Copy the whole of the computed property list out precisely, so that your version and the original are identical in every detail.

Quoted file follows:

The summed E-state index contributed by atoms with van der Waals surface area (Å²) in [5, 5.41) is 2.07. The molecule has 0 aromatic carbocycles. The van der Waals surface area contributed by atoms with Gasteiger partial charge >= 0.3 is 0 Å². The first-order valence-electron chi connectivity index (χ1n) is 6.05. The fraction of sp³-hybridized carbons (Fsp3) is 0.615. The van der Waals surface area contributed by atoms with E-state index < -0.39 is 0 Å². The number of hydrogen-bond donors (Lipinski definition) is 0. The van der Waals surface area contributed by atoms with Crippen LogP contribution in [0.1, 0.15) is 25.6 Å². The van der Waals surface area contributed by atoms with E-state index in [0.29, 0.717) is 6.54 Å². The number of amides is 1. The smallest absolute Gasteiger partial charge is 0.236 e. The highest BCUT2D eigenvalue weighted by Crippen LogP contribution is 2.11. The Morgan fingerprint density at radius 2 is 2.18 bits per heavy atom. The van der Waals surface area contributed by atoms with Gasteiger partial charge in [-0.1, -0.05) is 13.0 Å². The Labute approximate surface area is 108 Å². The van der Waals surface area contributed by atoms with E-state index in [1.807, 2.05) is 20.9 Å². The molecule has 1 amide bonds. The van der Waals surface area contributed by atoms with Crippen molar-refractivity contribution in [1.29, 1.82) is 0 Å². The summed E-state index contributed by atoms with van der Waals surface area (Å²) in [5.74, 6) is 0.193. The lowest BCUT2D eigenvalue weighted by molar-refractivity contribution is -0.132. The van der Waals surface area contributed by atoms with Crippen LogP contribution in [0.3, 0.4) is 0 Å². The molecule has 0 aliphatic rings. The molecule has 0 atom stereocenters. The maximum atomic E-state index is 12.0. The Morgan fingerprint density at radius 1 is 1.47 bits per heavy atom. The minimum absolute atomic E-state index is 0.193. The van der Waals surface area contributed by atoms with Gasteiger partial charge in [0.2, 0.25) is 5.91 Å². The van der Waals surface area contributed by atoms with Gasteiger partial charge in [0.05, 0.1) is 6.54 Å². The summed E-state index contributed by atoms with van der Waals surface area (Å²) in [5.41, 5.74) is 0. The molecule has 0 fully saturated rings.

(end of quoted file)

The summed E-state index contributed by atoms with van der Waals surface area (Å²) in [5, 5.41) is 2.07. The molecule has 0 aromatic carbocycles. The van der Waals surface area contributed by atoms with Gasteiger partial charge >= 0.3 is 0 Å². The first-order valence-electron chi connectivity index (χ1n) is 6.05. The fraction of sp³-hybridized carbons (Fsp3) is 0.615. The van der Waals surface area contributed by atoms with E-state index < -0.39 is 0 Å². The number of hydrogen-bond donors (Lipinski definition) is 0. The van der Waals surface area contributed by atoms with Crippen LogP contribution in [0.1, 0.15) is 25.6 Å². The van der Waals surface area contributed by atoms with E-state index in [0.29, 0.717) is 6.54 Å². The number of amides is 1. The smallest absolute Gasteiger partial charge is 0.236 e. The highest BCUT2D eigenvalue weighted by Crippen LogP contribution is 2.11. The Morgan fingerprint density at radius 2 is 2.18 bits per heavy atom. The van der Waals surface area contributed by atoms with Gasteiger partial charge in [-0.1, -0.05) is 13.0 Å². The Labute approximate surface area is 108 Å². The van der Waals surface area contributed by atoms with E-state index in [1.807, 2.05) is 20.9 Å². The molecule has 1 amide bonds. The van der Waals surface area contributed by atoms with Crippen molar-refractivity contribution in [1.29, 1.82) is 0 Å². The summed E-state index contributed by atoms with van der Waals surface area (Å²) in [5.74, 6) is 0.193. The lowest BCUT2D eigenvalue weighted by molar-refractivity contribution is -0.132. The van der Waals surface area contributed by atoms with Crippen LogP contribution in [0.3, 0.4) is 0 Å². The molecule has 0 aliphatic rings. The molecule has 0 atom stereocenters. The maximum atomic E-state index is 12.0. The Morgan fingerprint density at radius 1 is 1.47 bits per heavy atom. The minimum absolute atomic E-state index is 0.193. The van der Waals surface area contributed by atoms with Gasteiger partial charge in [0.2, 0.25) is 5.91 Å². The van der Waals surface area contributed by atoms with Gasteiger partial charge in [0.05, 0.1) is 6.54 Å². The summed E-state index contributed by atoms with van der Waals surface area (Å²) in [5.41, 5.74) is 0. The molecule has 0 fully saturated rings.